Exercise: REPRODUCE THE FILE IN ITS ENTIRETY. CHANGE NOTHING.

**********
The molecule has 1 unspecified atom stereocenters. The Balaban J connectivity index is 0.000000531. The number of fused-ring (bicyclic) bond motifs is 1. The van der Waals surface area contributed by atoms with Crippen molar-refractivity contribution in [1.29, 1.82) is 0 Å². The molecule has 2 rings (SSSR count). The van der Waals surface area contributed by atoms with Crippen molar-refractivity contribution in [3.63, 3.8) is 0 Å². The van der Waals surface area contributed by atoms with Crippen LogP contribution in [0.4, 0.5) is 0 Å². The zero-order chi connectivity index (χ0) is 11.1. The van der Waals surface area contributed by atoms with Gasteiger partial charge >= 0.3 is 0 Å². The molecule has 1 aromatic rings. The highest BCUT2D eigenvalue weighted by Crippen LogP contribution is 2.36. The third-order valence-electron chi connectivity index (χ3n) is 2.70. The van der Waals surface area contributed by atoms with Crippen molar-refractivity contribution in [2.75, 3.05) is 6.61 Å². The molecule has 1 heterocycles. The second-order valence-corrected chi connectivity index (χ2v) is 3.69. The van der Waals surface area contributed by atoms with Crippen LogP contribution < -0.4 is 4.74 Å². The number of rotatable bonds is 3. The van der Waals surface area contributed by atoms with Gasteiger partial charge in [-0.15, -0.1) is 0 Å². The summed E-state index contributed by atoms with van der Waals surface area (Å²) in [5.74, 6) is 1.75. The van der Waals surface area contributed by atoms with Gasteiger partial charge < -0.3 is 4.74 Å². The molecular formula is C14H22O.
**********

The molecule has 1 unspecified atom stereocenters. The Balaban J connectivity index is 0.000000531. The number of fused-ring (bicyclic) bond motifs is 1. The van der Waals surface area contributed by atoms with Crippen molar-refractivity contribution in [1.29, 1.82) is 0 Å². The molecule has 2 rings (SSSR count). The van der Waals surface area contributed by atoms with Crippen molar-refractivity contribution in [3.63, 3.8) is 0 Å². The van der Waals surface area contributed by atoms with Crippen LogP contribution in [0.4, 0.5) is 0 Å². The zero-order chi connectivity index (χ0) is 11.1. The van der Waals surface area contributed by atoms with Gasteiger partial charge >= 0.3 is 0 Å². The molecule has 1 aromatic rings. The highest BCUT2D eigenvalue weighted by Crippen LogP contribution is 2.36. The third-order valence-electron chi connectivity index (χ3n) is 2.70. The van der Waals surface area contributed by atoms with Crippen molar-refractivity contribution in [2.75, 3.05) is 6.61 Å². The molecule has 1 heterocycles. The second-order valence-corrected chi connectivity index (χ2v) is 3.69. The van der Waals surface area contributed by atoms with Crippen LogP contribution < -0.4 is 4.74 Å². The number of rotatable bonds is 3. The van der Waals surface area contributed by atoms with Gasteiger partial charge in [-0.15, -0.1) is 0 Å². The summed E-state index contributed by atoms with van der Waals surface area (Å²) in [5.74, 6) is 1.75. The van der Waals surface area contributed by atoms with Gasteiger partial charge < -0.3 is 4.74 Å². The molecular formula is C14H22O.